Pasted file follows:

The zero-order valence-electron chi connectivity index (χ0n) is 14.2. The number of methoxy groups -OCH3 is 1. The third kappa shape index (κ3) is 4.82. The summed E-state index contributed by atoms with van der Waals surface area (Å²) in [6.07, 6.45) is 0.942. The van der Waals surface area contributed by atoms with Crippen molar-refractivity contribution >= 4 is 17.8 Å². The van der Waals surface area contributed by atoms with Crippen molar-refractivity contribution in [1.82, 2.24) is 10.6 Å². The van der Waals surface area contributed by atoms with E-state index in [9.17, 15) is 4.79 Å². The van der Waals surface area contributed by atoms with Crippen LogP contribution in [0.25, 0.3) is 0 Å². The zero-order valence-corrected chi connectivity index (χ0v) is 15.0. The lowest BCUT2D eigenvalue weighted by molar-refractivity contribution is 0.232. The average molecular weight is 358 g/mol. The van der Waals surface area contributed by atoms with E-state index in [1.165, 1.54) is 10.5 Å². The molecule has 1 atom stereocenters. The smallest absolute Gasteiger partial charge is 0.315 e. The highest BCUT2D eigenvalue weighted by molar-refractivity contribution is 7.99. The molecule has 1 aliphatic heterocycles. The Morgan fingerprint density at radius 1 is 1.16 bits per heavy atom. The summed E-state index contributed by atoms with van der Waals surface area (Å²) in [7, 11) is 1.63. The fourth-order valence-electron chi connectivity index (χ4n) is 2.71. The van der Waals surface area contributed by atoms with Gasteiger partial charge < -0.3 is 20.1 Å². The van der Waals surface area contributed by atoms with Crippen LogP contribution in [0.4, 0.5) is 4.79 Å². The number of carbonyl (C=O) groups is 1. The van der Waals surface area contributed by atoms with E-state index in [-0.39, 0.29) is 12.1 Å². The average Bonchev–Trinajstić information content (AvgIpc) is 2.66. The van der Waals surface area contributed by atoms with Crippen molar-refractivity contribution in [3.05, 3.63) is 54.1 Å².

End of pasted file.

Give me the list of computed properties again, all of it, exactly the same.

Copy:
The zero-order valence-electron chi connectivity index (χ0n) is 14.2. The number of methoxy groups -OCH3 is 1. The third kappa shape index (κ3) is 4.82. The summed E-state index contributed by atoms with van der Waals surface area (Å²) in [6.07, 6.45) is 0.942. The van der Waals surface area contributed by atoms with Crippen molar-refractivity contribution >= 4 is 17.8 Å². The van der Waals surface area contributed by atoms with Crippen molar-refractivity contribution in [1.82, 2.24) is 10.6 Å². The van der Waals surface area contributed by atoms with E-state index in [9.17, 15) is 4.79 Å². The van der Waals surface area contributed by atoms with Crippen LogP contribution in [0.25, 0.3) is 0 Å². The zero-order valence-corrected chi connectivity index (χ0v) is 15.0. The lowest BCUT2D eigenvalue weighted by molar-refractivity contribution is 0.232. The average molecular weight is 358 g/mol. The van der Waals surface area contributed by atoms with E-state index in [1.165, 1.54) is 10.5 Å². The molecule has 1 atom stereocenters. The smallest absolute Gasteiger partial charge is 0.315 e. The highest BCUT2D eigenvalue weighted by molar-refractivity contribution is 7.99. The molecule has 1 aliphatic heterocycles. The Morgan fingerprint density at radius 1 is 1.16 bits per heavy atom. The summed E-state index contributed by atoms with van der Waals surface area (Å²) in [7, 11) is 1.63. The fourth-order valence-electron chi connectivity index (χ4n) is 2.71. The van der Waals surface area contributed by atoms with Gasteiger partial charge < -0.3 is 20.1 Å². The van der Waals surface area contributed by atoms with Crippen LogP contribution in [0.4, 0.5) is 4.79 Å². The number of carbonyl (C=O) groups is 1. The van der Waals surface area contributed by atoms with E-state index in [-0.39, 0.29) is 12.1 Å². The average Bonchev–Trinajstić information content (AvgIpc) is 2.66. The van der Waals surface area contributed by atoms with Crippen molar-refractivity contribution in [3.05, 3.63) is 54.1 Å².